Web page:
Short answer: in the 200 hours (!) quoted, this could be done by any reasonably skilled graphic artist * by using an app with layers and layer opacity, adding the photo as a layer, and "tracing" it, zooming in super close on each detail then zooming out to take screenshots that make the final video. Alternatively, it could be done with difficulty by a very skilled artist copying from the photo.
It shouldn't be surprising that it's done on an iPad app - people do photo-realistic images with pencils or paints (example), whereas a good art app on any modern system has zoom, layers, undo buttons, colour pickers...
* That doesn't mean it'd be "easy" - you'd need plenty of experience with the software, general art skill, a good eye, absurd amounts of patience and a spare 200 hours that you're happy to spend creating something that already exists... but you wouldn't need the Stephen Wiltshire-like unique talent that people credit that guy with.
Re. theories like that he erased a painting to reveal the photo: this would be harder than just painting it. For example - how would you remove only the white hair tips from a beard, leaving everything else untouched, leaving no tell-tale marks? It'd be easier to not cheat - brush on some hairs then touch it up.
This could be done with the only "tricks" being:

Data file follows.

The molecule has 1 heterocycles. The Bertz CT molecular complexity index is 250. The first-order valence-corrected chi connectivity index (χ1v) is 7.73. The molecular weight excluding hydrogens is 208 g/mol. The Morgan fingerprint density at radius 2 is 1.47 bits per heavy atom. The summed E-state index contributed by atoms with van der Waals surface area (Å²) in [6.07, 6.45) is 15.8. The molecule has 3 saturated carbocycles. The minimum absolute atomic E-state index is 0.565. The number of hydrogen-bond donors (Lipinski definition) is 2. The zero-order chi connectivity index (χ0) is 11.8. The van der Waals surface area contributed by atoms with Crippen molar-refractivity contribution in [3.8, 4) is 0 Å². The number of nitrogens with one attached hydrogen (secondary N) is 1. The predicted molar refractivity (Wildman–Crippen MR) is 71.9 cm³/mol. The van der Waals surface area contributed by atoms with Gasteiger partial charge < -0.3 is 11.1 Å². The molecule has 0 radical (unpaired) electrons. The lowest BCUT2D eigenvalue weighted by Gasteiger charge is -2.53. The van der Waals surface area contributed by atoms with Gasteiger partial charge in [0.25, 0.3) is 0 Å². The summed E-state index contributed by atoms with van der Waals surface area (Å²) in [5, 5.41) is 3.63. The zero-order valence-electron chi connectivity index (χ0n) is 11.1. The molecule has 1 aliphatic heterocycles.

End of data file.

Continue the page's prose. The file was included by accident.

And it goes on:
Regarding the "Wow it's photo-realistic yet it's done on an iPad!" reaction - while it's not an ideal tool, people have for years created photo realistic paintings with canvas and a box of paints, which would be much more difficult. ProCreate (the good art app on iPad) has unlimited zoom, undo, layers... all things traditional artists didn't have.
I'm surprised that he chose to do all this with a finger (or more likely, a stylus) when he could have used a pen tablet like a Wacom or a Galaxy Note, but even taking that into account, he's still got many advantages over traditional artists.
I also imagine the 200 hours would have been less painful with a tablet on the sofa or train or wherever than sat at a desk...
Still find it hard to believe? Okay. Suppose you can't imagine how someone could paint such a lifelike mole on a face. It's such a small detail!
Now imagine the task again, but you've zoomed in so far on the photo that this one mole completely fills the screen. You're building it up one layer at a time. You've done the overall shape: your current task is to trace every dimple, pore and shade in dark tones. Then, in another layer over that, you're going to trace every light highlight and reflection.
Then you're going to use a button to toggles between your whole painting and the photo so you can spot any tiny differences and details you missed, and if necessary, add another layer to trace them. Any time you can undo, or erase a mistake you made in one layer without touching any other layer.
You don't even need to mix paint - the colour picker tool can pick the exact colours from the photo.
Suddenly it doesn't seem so hard - just time consuming.